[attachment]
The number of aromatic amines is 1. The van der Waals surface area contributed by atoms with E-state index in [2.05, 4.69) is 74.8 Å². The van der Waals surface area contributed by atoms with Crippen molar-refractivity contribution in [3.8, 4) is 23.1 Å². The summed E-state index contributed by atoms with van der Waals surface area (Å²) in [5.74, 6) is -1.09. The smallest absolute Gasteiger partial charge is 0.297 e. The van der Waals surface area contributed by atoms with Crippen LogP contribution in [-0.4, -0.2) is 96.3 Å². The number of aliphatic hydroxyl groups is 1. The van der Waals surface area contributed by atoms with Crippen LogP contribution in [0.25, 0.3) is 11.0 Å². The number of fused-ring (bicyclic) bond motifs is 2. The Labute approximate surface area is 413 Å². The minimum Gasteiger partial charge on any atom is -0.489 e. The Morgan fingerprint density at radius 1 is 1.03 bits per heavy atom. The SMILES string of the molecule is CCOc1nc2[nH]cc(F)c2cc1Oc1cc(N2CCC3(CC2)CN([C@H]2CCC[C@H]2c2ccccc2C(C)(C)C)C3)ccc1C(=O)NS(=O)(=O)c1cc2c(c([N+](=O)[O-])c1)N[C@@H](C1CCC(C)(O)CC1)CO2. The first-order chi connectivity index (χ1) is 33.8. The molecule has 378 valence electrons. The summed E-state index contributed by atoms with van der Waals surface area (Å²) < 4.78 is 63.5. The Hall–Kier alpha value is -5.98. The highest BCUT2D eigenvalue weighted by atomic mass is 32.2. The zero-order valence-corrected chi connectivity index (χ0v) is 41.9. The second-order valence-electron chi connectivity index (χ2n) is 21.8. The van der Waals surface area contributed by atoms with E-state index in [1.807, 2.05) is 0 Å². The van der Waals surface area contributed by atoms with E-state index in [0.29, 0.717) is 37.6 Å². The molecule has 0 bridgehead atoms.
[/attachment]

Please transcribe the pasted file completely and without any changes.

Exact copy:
The number of aromatic amines is 1. The van der Waals surface area contributed by atoms with E-state index in [2.05, 4.69) is 74.8 Å². The van der Waals surface area contributed by atoms with Crippen molar-refractivity contribution in [3.8, 4) is 23.1 Å². The summed E-state index contributed by atoms with van der Waals surface area (Å²) in [5.74, 6) is -1.09. The smallest absolute Gasteiger partial charge is 0.297 e. The van der Waals surface area contributed by atoms with Crippen LogP contribution in [-0.4, -0.2) is 96.3 Å². The number of aliphatic hydroxyl groups is 1. The van der Waals surface area contributed by atoms with Crippen LogP contribution in [0.25, 0.3) is 11.0 Å². The number of fused-ring (bicyclic) bond motifs is 2. The Labute approximate surface area is 413 Å². The minimum Gasteiger partial charge on any atom is -0.489 e. The Morgan fingerprint density at radius 1 is 1.03 bits per heavy atom. The SMILES string of the molecule is CCOc1nc2[nH]cc(F)c2cc1Oc1cc(N2CCC3(CC2)CN([C@H]2CCC[C@H]2c2ccccc2C(C)(C)C)C3)ccc1C(=O)NS(=O)(=O)c1cc2c(c([N+](=O)[O-])c1)N[C@@H](C1CCC(C)(O)CC1)CO2. The first-order chi connectivity index (χ1) is 33.8. The molecule has 378 valence electrons. The summed E-state index contributed by atoms with van der Waals surface area (Å²) < 4.78 is 63.5. The Hall–Kier alpha value is -5.98. The highest BCUT2D eigenvalue weighted by atomic mass is 32.2. The zero-order valence-corrected chi connectivity index (χ0v) is 41.9. The second-order valence-electron chi connectivity index (χ2n) is 21.8. The van der Waals surface area contributed by atoms with E-state index in [1.807, 2.05) is 0 Å². The van der Waals surface area contributed by atoms with E-state index in [0.29, 0.717) is 37.6 Å². The molecule has 0 bridgehead atoms.